On the rare occasions that we do order an Indian meal to be delivered, we always order a 'Thali' (around £15 to serve two). A 'Thali' is a selection of four different flavoured curries, we can choose from all meat based (lamb, chicken etc), or all vegetarian, or two of each. With that we get rice, also bhajis, salad, pickles, raita, chapatis and poppadums. Really good value if you think how much it would cost if we ate the same thing in a restaurant, on the other hand it would be cheaper to make the lot myself, but 'fiddly' just for the two of us. Anyway, I enjoy not having to cook a meal for myself for a change.
Through the window in front of me I see the various shrubs being blown back and forth, and a very cloudy and partly dark grey sky, so maybe we will get rain before the better weather. The lilac blossom is just beginning to open, it seems to have taken weeks to get from bud to bloom this year.
When we first moved here this bush was just one tall 'twig' growing at the end of the border. It is still not much taller, but over the last three years has developed a few branches, and each year has given a few blooms. This year I can see at least a dozen 'bunches' of flowers ready to throw off their beautiful scent so am really hoping this weekend it will be fine enough for me to go and sit outside by the lilac bush and enjoy the perfume.
A lilac bush always reminds me of my childhood where my parent's had a huge, pale lilac coloured bush in the back garden, close to the house. I would sit under it and the scent was wonderful. They also had a lilac bush in their front garden but it never had flowers on it and one year I got the Harmsworth Encyclopedia and found out how to prune the lilac, and the next year it was covered in white blossom. My mother was so thrilled.
It's funny how some smells and sounds can take us back. I've only to step into a nursery school and the smell (particularly around the cloakrooms!) reminds me of my childhood and also when I used to take our small children to their first schools. Suddenly the memory of writing on slate boards (with chalk or something even more 'squeaky') has popped into my head, and would you believe that when I first started school at the age of 5 (1938) I was given a slate to 'write on'. Goodness me, that's almost as though I've lived in what the youngsters of today call 'ancient history'.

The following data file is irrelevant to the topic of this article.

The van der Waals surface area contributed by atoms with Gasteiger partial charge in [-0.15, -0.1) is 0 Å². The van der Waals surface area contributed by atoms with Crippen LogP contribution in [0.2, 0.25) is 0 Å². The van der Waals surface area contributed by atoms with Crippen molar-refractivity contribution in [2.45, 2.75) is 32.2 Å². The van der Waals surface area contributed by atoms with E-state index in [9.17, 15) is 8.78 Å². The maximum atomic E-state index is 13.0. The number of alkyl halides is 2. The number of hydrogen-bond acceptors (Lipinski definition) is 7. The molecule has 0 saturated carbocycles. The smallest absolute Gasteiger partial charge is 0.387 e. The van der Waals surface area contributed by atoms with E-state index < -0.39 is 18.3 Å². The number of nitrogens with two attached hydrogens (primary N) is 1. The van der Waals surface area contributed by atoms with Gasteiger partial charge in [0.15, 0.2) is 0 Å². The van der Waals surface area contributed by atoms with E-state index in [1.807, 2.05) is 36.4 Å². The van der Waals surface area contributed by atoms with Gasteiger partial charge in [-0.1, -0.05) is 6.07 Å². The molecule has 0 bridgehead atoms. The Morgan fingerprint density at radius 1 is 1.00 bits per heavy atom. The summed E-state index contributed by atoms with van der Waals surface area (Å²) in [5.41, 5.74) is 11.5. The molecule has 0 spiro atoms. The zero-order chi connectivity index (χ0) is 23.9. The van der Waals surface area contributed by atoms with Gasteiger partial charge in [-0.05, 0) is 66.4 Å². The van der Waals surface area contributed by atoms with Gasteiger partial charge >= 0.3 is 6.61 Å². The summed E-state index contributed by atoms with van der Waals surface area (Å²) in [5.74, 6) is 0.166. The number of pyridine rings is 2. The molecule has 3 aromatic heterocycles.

Watched more of the Food Network this morning, even B saw some of it (the newspaper being delivered a bit later than normal). He was very impressed with all the creative work done on 'Amazing Wedding Cakes'. He asked me how much they cost. Prices are rarely mentioned, but do know that 'Planet Cake' (the Australian cakes) charge around $4,000 for a fancy cake, and a great deal more for a really special one. Suppose some people earn enough money to be able to afford to 'have their cake and eat it too'.
Methinks, due to the way we follow the 'American way' like the rats followed the Pied Piper, very soon we too will be expecting bigger and better cakes on sale. Already we have at least one cup-cake store, and a couple of very elaborate-cake makers (who provide cakes for celebs and royals). So perhaps time for those who already make good cakes, to start improving their decorating skills as am sure there is money to be made 'out there' selling all types of celebration cakes.
Not sure if anyone has made a layer cake where the layers are vertical, not horizontal (as in the normal way), but worth having a go as it looks so impressive when cut. A friendly chef once showed me how to make one, and although a bit more work than the normal 'sandwich' cake, well worth doing.
The idea is to bake a sponge cake (chocolate always looks good when assembled) in shallow 'Swiss Roll' tins. The more tins used the wider the cake will be.
Turn out the baked cakes and trim away the edges, then cut each through lengthways to give two strips (if you want a high cake) or three (if you want a shallower one). The strips need to be exactly the same width.
Begin by spreading each strip fairly thickly with butter cream (or thickly whipped cream), the take the first strip and begin rolling it up like a Swiss roll, and when you come to the end, butt the next strip up to it and continue rolling until you have used all the strips. By then you will have a big roll of cake, and when placed flat-side down should be at least 8" across (or more according to how many strips used) and a few inches deep (according to how wide you have cut the strips).